Sweetener and hypertension link?

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Sweetener linked to high blood pressure

A sugary ingredient in processed foods may be linked to high blood pressure, new research suggests.

High fructose corn syrup (a combination of fructose and glucose) is used to sweeten many types of foods and drinks such as bakery products, soft drinks and sweets.

Researchers at the University of Colorado Denver Health Sciences Center found that people who ate or drank more than 74g of fructose each day increased their risk of developing high blood pressure.

Fructose naturally occurs in fruit but is not thought to be harmful due to its high content of antioxidants and potassium.

The researchers calculated high fructose corn syrup intake using a dietary questionnaire among 4,500 adults with no history of high blood pressure. They were asked to rate their consumption of foods such as soft drinks, bakery products and confectionery.

In their paper presented at the American Society of Nephrology Meeting on 29 October, the authors said: “Specifically, a diet of more than 74 grams per day of fructose led to a 28%, 36% and 87% higher risk for blood pressure levels of 135/85, 140/90 and 160/100mmHg, respectively. (Healthy blood pressure is less than 120/80mmHg).

"These results indicate that high fructose intake in the form of added sugars is significantly and independently associated with higher blood pressure levels in the US adult population with no previous history of hypertension."

They added that further work was needed to see if lowering fructose consumption could normalise blood pressure.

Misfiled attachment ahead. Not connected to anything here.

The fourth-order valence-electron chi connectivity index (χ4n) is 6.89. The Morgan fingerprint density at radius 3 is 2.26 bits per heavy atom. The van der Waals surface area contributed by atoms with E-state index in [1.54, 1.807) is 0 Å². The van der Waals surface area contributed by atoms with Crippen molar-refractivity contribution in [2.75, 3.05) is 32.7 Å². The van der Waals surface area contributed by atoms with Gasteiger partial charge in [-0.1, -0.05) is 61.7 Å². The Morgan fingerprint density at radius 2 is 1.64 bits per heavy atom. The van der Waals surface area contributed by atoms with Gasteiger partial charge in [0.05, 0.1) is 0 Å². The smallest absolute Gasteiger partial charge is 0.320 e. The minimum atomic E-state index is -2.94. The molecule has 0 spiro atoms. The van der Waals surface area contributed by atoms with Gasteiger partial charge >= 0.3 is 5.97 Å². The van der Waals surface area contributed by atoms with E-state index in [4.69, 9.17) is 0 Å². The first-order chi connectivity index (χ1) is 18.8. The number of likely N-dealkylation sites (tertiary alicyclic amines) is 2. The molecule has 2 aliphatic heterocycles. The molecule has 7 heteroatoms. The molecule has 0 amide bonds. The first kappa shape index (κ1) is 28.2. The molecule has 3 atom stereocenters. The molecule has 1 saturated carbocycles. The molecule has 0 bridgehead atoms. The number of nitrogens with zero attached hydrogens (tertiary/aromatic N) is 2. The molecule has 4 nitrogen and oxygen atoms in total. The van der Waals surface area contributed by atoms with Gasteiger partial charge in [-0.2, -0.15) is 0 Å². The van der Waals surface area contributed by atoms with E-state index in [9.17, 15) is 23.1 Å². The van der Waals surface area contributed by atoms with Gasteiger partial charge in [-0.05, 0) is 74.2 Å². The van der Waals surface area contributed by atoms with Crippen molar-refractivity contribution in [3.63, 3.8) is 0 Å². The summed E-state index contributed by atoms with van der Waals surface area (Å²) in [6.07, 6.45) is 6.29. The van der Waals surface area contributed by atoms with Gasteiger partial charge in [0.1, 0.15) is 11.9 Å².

Americans today consume 30 per cent more added fructose than they did 20 years ago and up to four times more than they did 100 years ago, said the researchers.

Sue Massey, Deputy Executive Director of the Blood Pressure Association says: “The paper, which looked at data from America, appears to have found a link between high blood pressure and added fructose. However, the cause of this link is not clear and we do not know if reducing fructose in your diet could lower your blood pressure.

“However, this further highlights the link between an unhealthy diet and high blood pressure. Of course, added sugar isn’t the only culprit. That is why we believe the best way to prevent high blood pressure is to try to indulge your sweet tooth only occasionally and focus on having an overall balanced diet, with plenty of fruit and vegetables.”

The Blood Pressure Association says the main risk factors for high blood pressure are:
*consuming too much salt or alcohol
*not eating enough fruit and vegetables
*being overweight
*not being physically active
*a family history of high blood pressure or heart problems.

Source: [TH-FC037] Increased Fructose Intake Is Independently Associated with Elevated Blood Pressure. Findings from the National Health and Nutrition Examination Survey (2003-2006) Diana I. Jalal, Gerard Smits, Richard Johnson, Michel Chonchol Division of Renal Diseases and Hypertension, University of Colorado Denver Health Sciences Center, Aurora, CO

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